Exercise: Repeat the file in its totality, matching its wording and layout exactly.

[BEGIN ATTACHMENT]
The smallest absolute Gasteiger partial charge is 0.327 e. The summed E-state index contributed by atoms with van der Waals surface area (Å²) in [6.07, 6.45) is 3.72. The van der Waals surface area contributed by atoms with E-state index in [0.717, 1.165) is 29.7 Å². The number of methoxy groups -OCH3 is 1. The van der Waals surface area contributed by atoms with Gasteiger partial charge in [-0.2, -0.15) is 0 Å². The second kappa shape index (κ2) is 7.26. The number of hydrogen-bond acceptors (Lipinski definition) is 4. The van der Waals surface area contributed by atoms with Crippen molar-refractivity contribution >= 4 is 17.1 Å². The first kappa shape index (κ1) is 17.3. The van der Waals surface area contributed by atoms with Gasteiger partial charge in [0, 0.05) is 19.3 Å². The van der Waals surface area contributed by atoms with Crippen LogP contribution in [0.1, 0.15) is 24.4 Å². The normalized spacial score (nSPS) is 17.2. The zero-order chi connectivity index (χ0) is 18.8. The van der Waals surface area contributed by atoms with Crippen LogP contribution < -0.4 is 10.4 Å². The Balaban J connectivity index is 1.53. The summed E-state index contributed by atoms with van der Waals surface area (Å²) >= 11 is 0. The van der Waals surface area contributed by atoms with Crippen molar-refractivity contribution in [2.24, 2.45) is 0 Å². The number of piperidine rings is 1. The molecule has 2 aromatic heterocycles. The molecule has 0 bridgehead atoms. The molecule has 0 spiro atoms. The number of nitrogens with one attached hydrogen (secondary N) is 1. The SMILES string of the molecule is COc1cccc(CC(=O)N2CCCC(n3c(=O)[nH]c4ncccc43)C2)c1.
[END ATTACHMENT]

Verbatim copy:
The smallest absolute Gasteiger partial charge is 0.327 e. The summed E-state index contributed by atoms with van der Waals surface area (Å²) in [6.07, 6.45) is 3.72. The van der Waals surface area contributed by atoms with E-state index in [0.717, 1.165) is 29.7 Å². The number of methoxy groups -OCH3 is 1. The van der Waals surface area contributed by atoms with Gasteiger partial charge in [-0.2, -0.15) is 0 Å². The second kappa shape index (κ2) is 7.26. The number of hydrogen-bond acceptors (Lipinski definition) is 4. The van der Waals surface area contributed by atoms with Crippen molar-refractivity contribution >= 4 is 17.1 Å². The first kappa shape index (κ1) is 17.3. The van der Waals surface area contributed by atoms with Gasteiger partial charge in [0, 0.05) is 19.3 Å². The van der Waals surface area contributed by atoms with Crippen LogP contribution in [0.1, 0.15) is 24.4 Å². The normalized spacial score (nSPS) is 17.2. The zero-order chi connectivity index (χ0) is 18.8. The van der Waals surface area contributed by atoms with Crippen LogP contribution < -0.4 is 10.4 Å². The Balaban J connectivity index is 1.53. The summed E-state index contributed by atoms with van der Waals surface area (Å²) >= 11 is 0. The van der Waals surface area contributed by atoms with Crippen molar-refractivity contribution in [2.24, 2.45) is 0 Å². The number of piperidine rings is 1. The molecule has 2 aromatic heterocycles. The molecule has 0 bridgehead atoms. The molecule has 0 spiro atoms. The number of nitrogens with one attached hydrogen (secondary N) is 1. The SMILES string of the molecule is COc1cccc(CC(=O)N2CCCC(n3c(=O)[nH]c4ncccc43)C2)c1.